Actually, the pain was everywhere.

If you look at the social media of businesses in early 2016, that was the first time there was a type of freeze that happened, and that has kept happening, in the years since.

By winter 2017, it seemed like that was the last time national retail was humming along as before and the big companies were making decisions the way they used to.

Winter 2018 was when some kind of collective worker action seemed to be brimming and waiting for support. But again, that did not happen.

But this last winter, in 2019, it seemed like some other collective social contract was broken.

Last fall, around the time Harry Styles’ “Lights Up” was released was when there was another push by young people to get things moving. That was when people were exhausted but still trying to gather up our energy and keep working and keep going.

But just a few months later, he was singing, “Fallin’ again. Fallin’ again.” All of that effort to do our utmost was met with no support at all.

This is awful.

It seems like there’s been a cycle of more and more doom-and-gloom, and nothing being done to give the parts of the economy the boost they need when they need it, and people becoming more and more angry and desperate, then dramatic things along the lines of more doom-and-gloom being done.

What can be done to turn things around?

Blog post: The happiest song, from summer 2017

 

 

 

When The Coronas released this song and video, “Real Feel,” in 2017, as part of their fifth album, “Trust the Wire,” it went mostly unnoticed in the music press.

The Irish Times called it a “solid, if somewhat safe” album, and noted the band’s lack of acclaim but popularity in their home base in Dublin. Other reviews were similarly lukewarm or miss the point completely. This review, for instance, for some reason compares The Coronas to David Bowie, and talks about the album in terms of “indie alienation, disquiet, melancholy… .”

Actually, “Real Feel” was the most optimistic song to come along in a long time.

“Real Feel” captured the openness of that moment and that early summer’s vibe that year perfectly. (The band had also captured how spring 2017 felt with this song, “We Couldn’t Fake It.”)

May 2017. I was tired of seeing the same types of people and a lack of vibrance and diversity — everywhere, it seemed.

By the time this song came out, I was ready for “real feel people.” And I can’t get over how optimistic that time still felt. I could listen to this song on my front porch and my mind goes to Franklin Street, and I could think of all the activity that was there. It felt open, like maybe we were on the cusp and things were going to finally start happening.

Instead, that summer spiraled down into destructive events like the Las Vegas shooting, and that sense of openness dissolved.

“Real Feel” also should have gotten more attention because it was clearly along the same artistic lines as other bands that had already come before and made an impact in the culture. To date, The Coronas still have not been noticed by the major music publications. (And that’s yet another big problem that’s contributed to the mess we’re in, which is that the media is not working the way it used to.)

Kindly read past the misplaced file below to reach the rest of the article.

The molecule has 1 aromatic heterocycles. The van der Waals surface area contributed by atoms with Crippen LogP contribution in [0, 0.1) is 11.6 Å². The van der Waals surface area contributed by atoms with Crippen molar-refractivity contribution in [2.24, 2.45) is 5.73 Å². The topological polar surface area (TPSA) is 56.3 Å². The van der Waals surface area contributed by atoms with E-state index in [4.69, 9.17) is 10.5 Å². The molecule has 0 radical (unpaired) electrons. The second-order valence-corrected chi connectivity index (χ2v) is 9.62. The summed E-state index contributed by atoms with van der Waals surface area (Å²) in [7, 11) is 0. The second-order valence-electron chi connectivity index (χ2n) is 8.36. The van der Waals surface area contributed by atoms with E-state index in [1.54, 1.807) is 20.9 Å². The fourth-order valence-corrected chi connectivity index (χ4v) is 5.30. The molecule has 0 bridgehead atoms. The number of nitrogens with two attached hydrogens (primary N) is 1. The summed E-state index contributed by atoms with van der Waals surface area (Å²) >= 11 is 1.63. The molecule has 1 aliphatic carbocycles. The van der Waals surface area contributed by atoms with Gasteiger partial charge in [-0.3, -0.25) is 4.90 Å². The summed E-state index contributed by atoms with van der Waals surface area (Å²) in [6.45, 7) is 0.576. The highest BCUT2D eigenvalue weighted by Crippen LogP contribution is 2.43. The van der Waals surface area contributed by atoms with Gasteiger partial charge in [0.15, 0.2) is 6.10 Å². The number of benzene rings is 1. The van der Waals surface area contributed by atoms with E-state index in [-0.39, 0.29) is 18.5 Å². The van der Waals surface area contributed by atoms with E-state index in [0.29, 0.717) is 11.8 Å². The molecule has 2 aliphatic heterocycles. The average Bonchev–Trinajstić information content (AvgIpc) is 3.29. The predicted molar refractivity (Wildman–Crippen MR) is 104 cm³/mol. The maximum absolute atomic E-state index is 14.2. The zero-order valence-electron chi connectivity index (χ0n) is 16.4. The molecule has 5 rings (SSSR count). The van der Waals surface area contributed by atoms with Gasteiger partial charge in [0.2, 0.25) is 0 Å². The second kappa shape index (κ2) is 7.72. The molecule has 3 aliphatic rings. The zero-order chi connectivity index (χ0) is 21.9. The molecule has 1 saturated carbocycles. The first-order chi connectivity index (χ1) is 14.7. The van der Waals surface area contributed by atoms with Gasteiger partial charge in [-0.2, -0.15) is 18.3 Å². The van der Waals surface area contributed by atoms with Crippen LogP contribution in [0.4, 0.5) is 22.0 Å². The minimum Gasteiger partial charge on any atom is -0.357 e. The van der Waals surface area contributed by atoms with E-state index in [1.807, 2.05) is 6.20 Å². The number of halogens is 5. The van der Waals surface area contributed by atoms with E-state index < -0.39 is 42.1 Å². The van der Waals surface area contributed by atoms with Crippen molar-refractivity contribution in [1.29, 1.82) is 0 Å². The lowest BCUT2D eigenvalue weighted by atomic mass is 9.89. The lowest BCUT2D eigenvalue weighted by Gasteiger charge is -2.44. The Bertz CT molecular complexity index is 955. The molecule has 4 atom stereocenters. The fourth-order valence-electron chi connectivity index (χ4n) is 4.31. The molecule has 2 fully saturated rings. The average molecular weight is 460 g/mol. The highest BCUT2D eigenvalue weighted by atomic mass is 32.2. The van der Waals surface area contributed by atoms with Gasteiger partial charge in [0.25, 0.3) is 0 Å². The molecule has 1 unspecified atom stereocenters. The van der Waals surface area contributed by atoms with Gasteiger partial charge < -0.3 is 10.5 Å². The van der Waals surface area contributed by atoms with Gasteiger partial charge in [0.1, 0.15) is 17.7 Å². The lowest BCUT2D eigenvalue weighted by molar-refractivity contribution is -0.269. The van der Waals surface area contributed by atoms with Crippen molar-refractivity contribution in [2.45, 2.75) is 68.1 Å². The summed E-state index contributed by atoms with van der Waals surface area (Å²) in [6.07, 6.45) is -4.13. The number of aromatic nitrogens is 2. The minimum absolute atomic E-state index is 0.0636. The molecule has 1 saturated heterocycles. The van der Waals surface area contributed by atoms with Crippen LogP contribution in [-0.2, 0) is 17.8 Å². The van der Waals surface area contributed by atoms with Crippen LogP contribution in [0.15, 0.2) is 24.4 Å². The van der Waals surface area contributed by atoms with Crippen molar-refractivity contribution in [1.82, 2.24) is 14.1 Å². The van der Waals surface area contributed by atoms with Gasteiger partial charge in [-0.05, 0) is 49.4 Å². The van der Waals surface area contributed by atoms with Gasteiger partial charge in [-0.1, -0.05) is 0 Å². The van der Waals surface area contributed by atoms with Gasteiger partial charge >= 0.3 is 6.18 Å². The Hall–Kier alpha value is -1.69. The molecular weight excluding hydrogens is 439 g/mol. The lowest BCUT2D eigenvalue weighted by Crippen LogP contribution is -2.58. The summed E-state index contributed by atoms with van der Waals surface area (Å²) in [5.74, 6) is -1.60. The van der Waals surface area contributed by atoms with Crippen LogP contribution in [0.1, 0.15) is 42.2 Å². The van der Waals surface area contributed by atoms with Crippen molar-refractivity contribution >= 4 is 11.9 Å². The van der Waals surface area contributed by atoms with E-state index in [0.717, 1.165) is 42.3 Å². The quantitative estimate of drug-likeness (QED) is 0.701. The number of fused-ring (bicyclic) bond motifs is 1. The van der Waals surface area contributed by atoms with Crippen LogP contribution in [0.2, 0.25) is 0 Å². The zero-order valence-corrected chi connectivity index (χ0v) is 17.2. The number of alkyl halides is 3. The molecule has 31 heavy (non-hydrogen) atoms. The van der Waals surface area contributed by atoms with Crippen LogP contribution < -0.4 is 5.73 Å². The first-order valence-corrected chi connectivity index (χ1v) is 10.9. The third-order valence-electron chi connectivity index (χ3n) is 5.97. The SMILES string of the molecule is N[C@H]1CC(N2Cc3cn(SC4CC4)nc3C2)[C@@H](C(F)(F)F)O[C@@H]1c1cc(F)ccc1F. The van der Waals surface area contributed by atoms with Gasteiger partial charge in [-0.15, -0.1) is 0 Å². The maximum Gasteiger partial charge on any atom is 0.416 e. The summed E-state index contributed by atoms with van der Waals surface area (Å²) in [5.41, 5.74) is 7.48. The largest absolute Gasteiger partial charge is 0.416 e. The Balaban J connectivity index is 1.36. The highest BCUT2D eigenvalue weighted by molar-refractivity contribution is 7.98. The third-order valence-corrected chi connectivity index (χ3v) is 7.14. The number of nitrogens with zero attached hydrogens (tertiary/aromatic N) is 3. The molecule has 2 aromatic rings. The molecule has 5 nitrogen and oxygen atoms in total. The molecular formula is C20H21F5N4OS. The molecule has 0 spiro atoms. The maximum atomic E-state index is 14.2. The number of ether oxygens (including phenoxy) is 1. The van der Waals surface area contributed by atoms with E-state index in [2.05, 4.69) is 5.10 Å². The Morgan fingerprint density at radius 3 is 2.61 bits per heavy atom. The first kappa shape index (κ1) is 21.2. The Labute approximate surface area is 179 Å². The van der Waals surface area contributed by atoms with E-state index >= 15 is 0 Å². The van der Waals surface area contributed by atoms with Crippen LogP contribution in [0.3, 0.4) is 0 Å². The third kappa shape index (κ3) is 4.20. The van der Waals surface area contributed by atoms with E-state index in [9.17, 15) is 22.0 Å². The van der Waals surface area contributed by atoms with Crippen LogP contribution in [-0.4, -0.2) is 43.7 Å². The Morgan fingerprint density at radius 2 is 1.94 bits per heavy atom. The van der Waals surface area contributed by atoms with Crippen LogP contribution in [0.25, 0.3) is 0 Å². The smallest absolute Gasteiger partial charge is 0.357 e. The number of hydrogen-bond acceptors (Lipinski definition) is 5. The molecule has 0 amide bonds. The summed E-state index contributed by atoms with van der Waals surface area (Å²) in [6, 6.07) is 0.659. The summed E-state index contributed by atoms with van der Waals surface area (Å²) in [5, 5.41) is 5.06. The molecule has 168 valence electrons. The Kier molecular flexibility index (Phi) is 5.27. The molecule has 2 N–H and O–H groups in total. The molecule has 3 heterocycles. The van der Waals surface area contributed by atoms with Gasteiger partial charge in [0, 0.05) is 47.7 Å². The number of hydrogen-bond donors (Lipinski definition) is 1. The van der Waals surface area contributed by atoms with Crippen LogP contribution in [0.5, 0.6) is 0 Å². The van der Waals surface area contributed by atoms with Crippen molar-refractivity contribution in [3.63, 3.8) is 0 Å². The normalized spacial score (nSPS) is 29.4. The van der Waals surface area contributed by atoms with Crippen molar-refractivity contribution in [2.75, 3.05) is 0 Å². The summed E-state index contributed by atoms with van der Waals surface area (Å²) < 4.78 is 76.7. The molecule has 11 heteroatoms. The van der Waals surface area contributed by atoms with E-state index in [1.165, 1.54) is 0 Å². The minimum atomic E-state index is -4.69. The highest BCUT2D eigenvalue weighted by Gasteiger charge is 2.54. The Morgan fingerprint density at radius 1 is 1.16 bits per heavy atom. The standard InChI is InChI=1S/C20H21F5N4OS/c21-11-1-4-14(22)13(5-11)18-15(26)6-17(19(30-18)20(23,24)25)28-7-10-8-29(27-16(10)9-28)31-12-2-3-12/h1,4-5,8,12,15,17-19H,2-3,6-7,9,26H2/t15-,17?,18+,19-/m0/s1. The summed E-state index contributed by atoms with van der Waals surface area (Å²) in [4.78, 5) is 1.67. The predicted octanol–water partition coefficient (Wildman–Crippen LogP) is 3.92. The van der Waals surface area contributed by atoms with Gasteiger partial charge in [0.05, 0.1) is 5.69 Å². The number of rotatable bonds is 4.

“Real Feel” has similar type of artistry and optimism as Feist, but more overtly so. The video brings to mind Feist’s “1 2 3 4,” which most people probably associate nowadays with Apple. That video was about a “let’s dance together/let’s work together” sense of can-do that pervaded that era of iPod Nanos and Apple Air computers.

Feist’s video was perfectly choreographed. The possibilities and joy that can come from working together, was what that video and that era were about.

The Coronas’ video is also choreographed, but more scrappy. It’s more clever and they deliver similar themes as Feist, but they are also more rooted and more about real-world relating. The band throughout their career has drawn from the Dublin music scene, and they are currently getting ready to release a sixth album, “True Love Waits.”

It’s also just a fun video to watch. When I watch it, I still get put back into exactly that moment when there was so much more abundance in the world.

RDU’s “Vision 2040” master plan is absurd

When Raleigh-Durham International Airport embarked on its $2.7 billion “Vision 2040” master plan in 2015, its facilities were actually the newest they had been in decades.

Terminal 2, the main terminal at the airport, had been completed in 2011 at the cost of $570 million. The new 900,000-square-foot terminal featured designs from Fentress Architects and The Freelon Group. It had high undulating ceilings of beams made of Douglas firs, abundant natural light, a layout that was easy to navigate, and connections for travelers with laptops. It was the most modern terminal the airport had had in a long time.

Terminal 1, the old “blue box,” as it was known, also had just finished renovating in 2014.